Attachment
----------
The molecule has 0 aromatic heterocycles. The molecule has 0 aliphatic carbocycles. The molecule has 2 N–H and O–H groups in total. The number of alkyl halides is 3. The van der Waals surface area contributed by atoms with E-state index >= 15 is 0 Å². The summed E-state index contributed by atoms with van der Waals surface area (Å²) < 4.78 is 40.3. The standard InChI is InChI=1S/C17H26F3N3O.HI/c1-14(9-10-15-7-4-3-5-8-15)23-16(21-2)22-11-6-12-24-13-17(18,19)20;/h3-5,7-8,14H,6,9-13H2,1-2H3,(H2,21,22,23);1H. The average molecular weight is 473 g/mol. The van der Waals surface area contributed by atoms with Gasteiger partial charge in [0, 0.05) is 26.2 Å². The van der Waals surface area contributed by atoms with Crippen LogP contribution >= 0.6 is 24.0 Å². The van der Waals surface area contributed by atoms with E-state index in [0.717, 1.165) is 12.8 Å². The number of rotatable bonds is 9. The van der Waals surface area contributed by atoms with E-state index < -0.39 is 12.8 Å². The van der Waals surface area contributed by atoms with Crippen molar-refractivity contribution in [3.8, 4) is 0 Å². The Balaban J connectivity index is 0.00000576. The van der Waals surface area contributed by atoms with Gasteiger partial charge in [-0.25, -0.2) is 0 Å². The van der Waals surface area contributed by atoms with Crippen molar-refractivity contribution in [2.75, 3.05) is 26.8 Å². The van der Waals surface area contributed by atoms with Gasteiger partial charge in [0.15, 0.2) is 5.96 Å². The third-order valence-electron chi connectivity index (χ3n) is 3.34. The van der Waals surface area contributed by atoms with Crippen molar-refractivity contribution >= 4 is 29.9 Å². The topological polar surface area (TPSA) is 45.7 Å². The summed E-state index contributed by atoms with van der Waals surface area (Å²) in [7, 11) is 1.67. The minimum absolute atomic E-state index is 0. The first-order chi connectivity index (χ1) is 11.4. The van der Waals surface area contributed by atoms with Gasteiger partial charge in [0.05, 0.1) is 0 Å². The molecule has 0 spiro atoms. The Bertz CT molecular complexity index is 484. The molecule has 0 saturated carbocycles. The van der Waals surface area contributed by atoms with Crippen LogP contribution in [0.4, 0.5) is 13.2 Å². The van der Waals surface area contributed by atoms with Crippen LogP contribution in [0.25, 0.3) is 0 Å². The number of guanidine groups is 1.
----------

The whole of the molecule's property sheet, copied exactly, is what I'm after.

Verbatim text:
The molecule has 0 aromatic heterocycles. The molecule has 0 aliphatic carbocycles. The molecule has 2 N–H and O–H groups in total. The number of alkyl halides is 3. The van der Waals surface area contributed by atoms with E-state index >= 15 is 0 Å². The summed E-state index contributed by atoms with van der Waals surface area (Å²) < 4.78 is 40.3. The standard InChI is InChI=1S/C17H26F3N3O.HI/c1-14(9-10-15-7-4-3-5-8-15)23-16(21-2)22-11-6-12-24-13-17(18,19)20;/h3-5,7-8,14H,6,9-13H2,1-2H3,(H2,21,22,23);1H. The average molecular weight is 473 g/mol. The van der Waals surface area contributed by atoms with Gasteiger partial charge in [0, 0.05) is 26.2 Å². The van der Waals surface area contributed by atoms with Crippen LogP contribution >= 0.6 is 24.0 Å². The van der Waals surface area contributed by atoms with E-state index in [0.717, 1.165) is 12.8 Å². The number of rotatable bonds is 9. The van der Waals surface area contributed by atoms with E-state index < -0.39 is 12.8 Å². The van der Waals surface area contributed by atoms with Crippen molar-refractivity contribution in [3.8, 4) is 0 Å². The Balaban J connectivity index is 0.00000576. The van der Waals surface area contributed by atoms with Gasteiger partial charge in [-0.25, -0.2) is 0 Å². The van der Waals surface area contributed by atoms with Crippen molar-refractivity contribution in [2.75, 3.05) is 26.8 Å². The van der Waals surface area contributed by atoms with Gasteiger partial charge in [0.15, 0.2) is 5.96 Å². The third-order valence-electron chi connectivity index (χ3n) is 3.34. The van der Waals surface area contributed by atoms with Crippen molar-refractivity contribution >= 4 is 29.9 Å². The topological polar surface area (TPSA) is 45.7 Å². The summed E-state index contributed by atoms with van der Waals surface area (Å²) in [7, 11) is 1.67. The minimum absolute atomic E-state index is 0. The first-order chi connectivity index (χ1) is 11.4. The van der Waals surface area contributed by atoms with Gasteiger partial charge in [0.05, 0.1) is 0 Å². The molecule has 0 spiro atoms. The Bertz CT molecular complexity index is 484. The molecule has 0 saturated carbocycles. The van der Waals surface area contributed by atoms with Crippen LogP contribution in [0.4, 0.5) is 13.2 Å². The van der Waals surface area contributed by atoms with Crippen LogP contribution in [0.25, 0.3) is 0 Å². The number of guanidine groups is 1.